Monday, March 18, 2013


The first owner of record of this land was the Union Pacific Railroad, which bought up wooded tracts from the U.S. government in the 19th century. The government had resettled the Lenape people nearby, then forced them to relocate to Oklahoma and merge with the Cherokee. As far as I can tell, this spot would have been part of the Lenape hunting runs and probably hunting territory for the Osage and the Kanza before that. None of these groups are my ancestors of blood.

By the time the Lenape came to this part of the country, they had been shoved halfway across the continent, converted to Christianity and renamed the Delaware, for the main river near their original home. The river was also renamed for an English governor of Virginia, Lord De La Warr. Our township is named for a chief of the Turtle Clan of the Lenape, John Sarcoxie, who farmed the Delaware Commons with his band on the banks of the Kaw River, south of here. One name seems a small survival, compared to all that has been lost.

Delaware Indians who participated in negotiations in Washington, D.C., in 1867. Seated (Left to Right): James Ketchum, James Conner, John Conner (Principal Chief), Charles Journeycake, Isaac Journeycake, John Sarcoxie, Sr. Standing (Left to Right): James McDaniel, a Cherokee present at the discussions, Black Beaver, Henry Tiblow (interpreter), John Gill Pratt (U.S. Indian Agent), Charles Armstrong, John Young. The identifications are made in Weslager,  The Delaware Indians: A HistoryThe photograph can be found in the Western History Section, University of Oklahoma and at the Bartlesville Public Library.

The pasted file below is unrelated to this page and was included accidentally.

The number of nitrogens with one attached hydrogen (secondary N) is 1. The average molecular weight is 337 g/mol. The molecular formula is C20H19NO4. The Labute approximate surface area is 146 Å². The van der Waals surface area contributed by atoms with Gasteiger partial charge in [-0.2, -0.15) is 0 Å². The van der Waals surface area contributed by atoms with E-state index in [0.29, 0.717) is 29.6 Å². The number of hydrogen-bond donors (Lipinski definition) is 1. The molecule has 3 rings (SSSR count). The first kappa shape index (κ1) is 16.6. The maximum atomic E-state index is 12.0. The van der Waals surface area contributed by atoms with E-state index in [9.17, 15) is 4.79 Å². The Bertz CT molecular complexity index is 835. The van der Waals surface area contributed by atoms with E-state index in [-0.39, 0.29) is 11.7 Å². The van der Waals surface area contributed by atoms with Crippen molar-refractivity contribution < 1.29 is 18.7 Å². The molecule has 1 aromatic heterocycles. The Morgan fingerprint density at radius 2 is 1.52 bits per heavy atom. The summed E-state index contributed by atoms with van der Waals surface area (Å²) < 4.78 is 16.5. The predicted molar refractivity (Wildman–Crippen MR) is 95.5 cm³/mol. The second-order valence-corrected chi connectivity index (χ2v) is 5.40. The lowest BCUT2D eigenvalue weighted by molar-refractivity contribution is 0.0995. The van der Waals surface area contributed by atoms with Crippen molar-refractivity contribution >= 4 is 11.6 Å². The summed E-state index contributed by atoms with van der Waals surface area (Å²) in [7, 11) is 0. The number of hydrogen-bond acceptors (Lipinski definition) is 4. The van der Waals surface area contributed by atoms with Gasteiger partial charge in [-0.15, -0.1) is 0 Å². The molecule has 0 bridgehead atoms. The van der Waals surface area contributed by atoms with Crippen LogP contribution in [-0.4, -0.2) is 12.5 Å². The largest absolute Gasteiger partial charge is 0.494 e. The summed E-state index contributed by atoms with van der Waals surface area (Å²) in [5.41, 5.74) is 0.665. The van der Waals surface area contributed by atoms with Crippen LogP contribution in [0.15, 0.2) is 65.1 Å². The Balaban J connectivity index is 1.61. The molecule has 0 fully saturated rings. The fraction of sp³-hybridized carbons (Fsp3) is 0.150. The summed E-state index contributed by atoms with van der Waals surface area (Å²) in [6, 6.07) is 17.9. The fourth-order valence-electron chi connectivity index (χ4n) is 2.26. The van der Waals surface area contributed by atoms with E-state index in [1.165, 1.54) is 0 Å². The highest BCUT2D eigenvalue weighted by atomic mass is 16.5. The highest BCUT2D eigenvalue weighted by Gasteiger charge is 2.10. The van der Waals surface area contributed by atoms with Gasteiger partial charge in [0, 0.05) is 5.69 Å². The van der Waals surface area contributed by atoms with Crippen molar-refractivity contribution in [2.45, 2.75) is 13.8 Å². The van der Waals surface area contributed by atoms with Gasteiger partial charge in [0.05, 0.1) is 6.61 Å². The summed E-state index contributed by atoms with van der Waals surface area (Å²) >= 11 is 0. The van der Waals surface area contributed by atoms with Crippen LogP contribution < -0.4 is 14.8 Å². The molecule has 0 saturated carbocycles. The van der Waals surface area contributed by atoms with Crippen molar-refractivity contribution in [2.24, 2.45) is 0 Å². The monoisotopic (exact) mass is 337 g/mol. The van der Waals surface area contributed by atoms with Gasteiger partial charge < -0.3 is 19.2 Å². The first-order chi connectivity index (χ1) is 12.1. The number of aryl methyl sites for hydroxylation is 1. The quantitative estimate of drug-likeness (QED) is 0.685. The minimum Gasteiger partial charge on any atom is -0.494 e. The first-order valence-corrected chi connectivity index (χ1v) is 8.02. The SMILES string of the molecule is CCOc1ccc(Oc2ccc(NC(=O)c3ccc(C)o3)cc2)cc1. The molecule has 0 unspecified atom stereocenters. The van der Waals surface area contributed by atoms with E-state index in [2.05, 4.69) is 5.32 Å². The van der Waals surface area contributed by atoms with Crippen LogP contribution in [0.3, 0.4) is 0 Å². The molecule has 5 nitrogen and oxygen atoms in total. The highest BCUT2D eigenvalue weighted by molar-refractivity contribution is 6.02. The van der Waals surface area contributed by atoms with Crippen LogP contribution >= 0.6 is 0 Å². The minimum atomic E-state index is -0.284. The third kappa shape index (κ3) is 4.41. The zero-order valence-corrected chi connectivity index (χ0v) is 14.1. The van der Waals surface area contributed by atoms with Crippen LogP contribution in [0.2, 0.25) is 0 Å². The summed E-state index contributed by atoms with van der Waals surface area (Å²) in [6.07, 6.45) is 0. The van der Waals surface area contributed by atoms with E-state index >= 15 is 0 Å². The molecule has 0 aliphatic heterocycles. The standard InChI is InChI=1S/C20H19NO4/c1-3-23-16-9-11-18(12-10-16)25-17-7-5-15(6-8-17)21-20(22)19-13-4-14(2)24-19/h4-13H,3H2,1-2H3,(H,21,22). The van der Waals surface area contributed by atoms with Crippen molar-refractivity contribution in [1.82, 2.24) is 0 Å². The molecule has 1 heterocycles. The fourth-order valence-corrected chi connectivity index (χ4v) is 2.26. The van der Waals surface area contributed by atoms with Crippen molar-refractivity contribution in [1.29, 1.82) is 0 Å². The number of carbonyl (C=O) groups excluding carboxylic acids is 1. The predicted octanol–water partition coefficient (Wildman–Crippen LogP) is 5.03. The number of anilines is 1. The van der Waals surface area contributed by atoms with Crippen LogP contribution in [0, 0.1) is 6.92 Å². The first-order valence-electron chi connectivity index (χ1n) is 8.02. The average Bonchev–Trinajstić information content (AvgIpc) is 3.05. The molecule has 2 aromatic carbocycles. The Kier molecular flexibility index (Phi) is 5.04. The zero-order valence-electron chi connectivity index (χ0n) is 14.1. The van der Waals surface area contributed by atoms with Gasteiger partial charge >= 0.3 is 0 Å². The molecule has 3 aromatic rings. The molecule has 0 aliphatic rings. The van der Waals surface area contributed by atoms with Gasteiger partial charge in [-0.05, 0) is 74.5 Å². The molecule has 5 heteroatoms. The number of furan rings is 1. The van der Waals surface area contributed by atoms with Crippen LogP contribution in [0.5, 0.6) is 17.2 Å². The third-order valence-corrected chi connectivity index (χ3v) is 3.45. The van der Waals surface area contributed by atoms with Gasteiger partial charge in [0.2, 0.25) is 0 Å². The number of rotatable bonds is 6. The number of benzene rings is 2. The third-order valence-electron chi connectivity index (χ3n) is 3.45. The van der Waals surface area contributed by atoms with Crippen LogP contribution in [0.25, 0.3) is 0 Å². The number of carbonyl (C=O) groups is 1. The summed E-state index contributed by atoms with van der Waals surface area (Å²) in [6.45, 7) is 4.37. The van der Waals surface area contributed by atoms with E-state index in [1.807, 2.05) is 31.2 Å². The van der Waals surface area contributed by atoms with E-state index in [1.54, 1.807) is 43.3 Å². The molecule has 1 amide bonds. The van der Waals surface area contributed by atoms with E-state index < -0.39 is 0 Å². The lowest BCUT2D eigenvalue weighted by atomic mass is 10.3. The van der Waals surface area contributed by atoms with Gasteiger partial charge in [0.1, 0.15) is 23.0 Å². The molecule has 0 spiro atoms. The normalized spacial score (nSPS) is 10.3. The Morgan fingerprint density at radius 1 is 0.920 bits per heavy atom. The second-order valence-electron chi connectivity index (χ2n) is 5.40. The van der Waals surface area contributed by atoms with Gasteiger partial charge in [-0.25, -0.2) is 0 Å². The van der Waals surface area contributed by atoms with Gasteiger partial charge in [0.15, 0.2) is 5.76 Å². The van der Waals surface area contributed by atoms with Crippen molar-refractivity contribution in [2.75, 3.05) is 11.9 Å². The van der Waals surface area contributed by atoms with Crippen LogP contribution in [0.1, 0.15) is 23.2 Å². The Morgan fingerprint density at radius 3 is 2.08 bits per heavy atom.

Along the north face of the hill a small stretch of older oaks and hickories still stands despite the railroad and its logging. The rest of the land runs more to black walnut, honey locust, elm, hedge, redbud and hackberry now, with Eastern red cedars taking over wherever they can. The steep north slope ends in a ravine running beside the road. A deer trail follows the contour of the hill near the top, taking advantage of a small ledge above the drop-off.

This corner of the land was considered too rough for farming. A previous owner ran cattle below the hill, after putting up barbed wire to keep them from tumbling down into the gulley. The hilltop and the north and west slopes seem to have been left alone.

I recently heard the original inhabitants of a place referred to as “ancestors of bone.” The ancestors of this place were transients: Kanza, Osage and Lenape hunters, French trappers who married into the Kanza, railroad loggers. They left nothing here, not even bone. I can’t actually be certain that anyone hunted or camped here or stood near the hilltop to watch the sun set over the creek.

The deer still walk here, although the hunters have vanished. Today I walked the deer trail and left an offering of tobacco near an old oak, in thanks for the gift of one small survival of wilderness.